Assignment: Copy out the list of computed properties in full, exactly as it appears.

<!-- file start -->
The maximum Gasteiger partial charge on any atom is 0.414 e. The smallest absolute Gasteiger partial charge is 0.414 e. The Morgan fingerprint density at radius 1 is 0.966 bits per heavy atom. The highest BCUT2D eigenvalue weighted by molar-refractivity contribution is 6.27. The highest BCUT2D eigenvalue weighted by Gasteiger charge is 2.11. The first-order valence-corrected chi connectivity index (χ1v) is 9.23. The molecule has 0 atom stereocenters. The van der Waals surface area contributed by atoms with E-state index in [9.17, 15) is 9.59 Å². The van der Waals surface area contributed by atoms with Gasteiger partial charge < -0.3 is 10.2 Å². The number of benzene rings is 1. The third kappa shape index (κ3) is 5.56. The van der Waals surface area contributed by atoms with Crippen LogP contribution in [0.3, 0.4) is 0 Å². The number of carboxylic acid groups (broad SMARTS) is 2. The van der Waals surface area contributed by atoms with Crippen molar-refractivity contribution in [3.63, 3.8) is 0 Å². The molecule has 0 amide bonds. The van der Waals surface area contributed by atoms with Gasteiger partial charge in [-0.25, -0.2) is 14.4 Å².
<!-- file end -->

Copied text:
The maximum Gasteiger partial charge on any atom is 0.414 e. The smallest absolute Gasteiger partial charge is 0.414 e. The Morgan fingerprint density at radius 1 is 0.966 bits per heavy atom. The highest BCUT2D eigenvalue weighted by molar-refractivity contribution is 6.27. The highest BCUT2D eigenvalue weighted by Gasteiger charge is 2.11. The first-order valence-corrected chi connectivity index (χ1v) is 9.23. The molecule has 0 atom stereocenters. The van der Waals surface area contributed by atoms with E-state index in [9.17, 15) is 9.59 Å². The van der Waals surface area contributed by atoms with Gasteiger partial charge < -0.3 is 10.2 Å². The number of benzene rings is 1. The third kappa shape index (κ3) is 5.56. The van der Waals surface area contributed by atoms with Crippen LogP contribution in [0.3, 0.4) is 0 Å². The number of carboxylic acid groups (broad SMARTS) is 2. The van der Waals surface area contributed by atoms with Crippen molar-refractivity contribution in [3.63, 3.8) is 0 Å². The molecule has 0 amide bonds. The van der Waals surface area contributed by atoms with Gasteiger partial charge in [-0.25, -0.2) is 14.4 Å².